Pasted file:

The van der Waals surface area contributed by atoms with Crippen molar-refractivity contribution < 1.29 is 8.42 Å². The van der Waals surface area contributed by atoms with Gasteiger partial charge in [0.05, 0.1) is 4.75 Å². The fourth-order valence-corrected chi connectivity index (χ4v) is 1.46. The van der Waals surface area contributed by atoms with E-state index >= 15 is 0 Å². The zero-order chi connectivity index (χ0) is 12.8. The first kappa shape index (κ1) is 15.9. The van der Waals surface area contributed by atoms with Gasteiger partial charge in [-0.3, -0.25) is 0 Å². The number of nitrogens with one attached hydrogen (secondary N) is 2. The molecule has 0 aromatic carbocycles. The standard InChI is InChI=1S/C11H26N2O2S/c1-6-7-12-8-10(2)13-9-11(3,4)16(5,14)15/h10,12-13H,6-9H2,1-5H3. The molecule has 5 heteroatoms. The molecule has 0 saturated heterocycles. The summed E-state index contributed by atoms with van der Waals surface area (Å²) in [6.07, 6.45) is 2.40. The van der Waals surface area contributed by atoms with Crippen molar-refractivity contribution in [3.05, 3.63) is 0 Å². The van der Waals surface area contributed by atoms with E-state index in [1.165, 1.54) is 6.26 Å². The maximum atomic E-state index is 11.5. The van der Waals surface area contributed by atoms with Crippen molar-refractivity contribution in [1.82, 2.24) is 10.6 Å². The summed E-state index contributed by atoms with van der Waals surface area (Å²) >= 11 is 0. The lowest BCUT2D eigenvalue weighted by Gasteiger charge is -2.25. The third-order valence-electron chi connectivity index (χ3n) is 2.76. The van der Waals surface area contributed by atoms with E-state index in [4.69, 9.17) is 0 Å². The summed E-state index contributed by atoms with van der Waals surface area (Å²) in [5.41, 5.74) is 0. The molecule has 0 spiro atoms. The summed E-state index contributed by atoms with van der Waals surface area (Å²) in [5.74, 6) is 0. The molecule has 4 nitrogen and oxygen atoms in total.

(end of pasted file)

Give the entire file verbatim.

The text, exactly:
The van der Waals surface area contributed by atoms with Crippen molar-refractivity contribution < 1.29 is 8.42 Å². The van der Waals surface area contributed by atoms with Gasteiger partial charge in [0.05, 0.1) is 4.75 Å². The fourth-order valence-corrected chi connectivity index (χ4v) is 1.46. The van der Waals surface area contributed by atoms with E-state index >= 15 is 0 Å². The zero-order chi connectivity index (χ0) is 12.8. The first kappa shape index (κ1) is 15.9. The van der Waals surface area contributed by atoms with Gasteiger partial charge in [-0.3, -0.25) is 0 Å². The number of nitrogens with one attached hydrogen (secondary N) is 2. The molecule has 0 aromatic carbocycles. The standard InChI is InChI=1S/C11H26N2O2S/c1-6-7-12-8-10(2)13-9-11(3,4)16(5,14)15/h10,12-13H,6-9H2,1-5H3. The molecule has 5 heteroatoms. The molecule has 0 saturated heterocycles. The summed E-state index contributed by atoms with van der Waals surface area (Å²) in [6.07, 6.45) is 2.40. The van der Waals surface area contributed by atoms with Crippen molar-refractivity contribution in [3.05, 3.63) is 0 Å². The van der Waals surface area contributed by atoms with E-state index in [1.165, 1.54) is 6.26 Å². The maximum atomic E-state index is 11.5. The van der Waals surface area contributed by atoms with Crippen molar-refractivity contribution in [1.82, 2.24) is 10.6 Å². The summed E-state index contributed by atoms with van der Waals surface area (Å²) >= 11 is 0. The lowest BCUT2D eigenvalue weighted by Gasteiger charge is -2.25. The third-order valence-electron chi connectivity index (χ3n) is 2.76. The van der Waals surface area contributed by atoms with E-state index in [4.69, 9.17) is 0 Å². The summed E-state index contributed by atoms with van der Waals surface area (Å²) in [5.41, 5.74) is 0. The molecule has 0 spiro atoms. The summed E-state index contributed by atoms with van der Waals surface area (Å²) in [5.74, 6) is 0. The molecule has 4 nitrogen and oxygen atoms in total.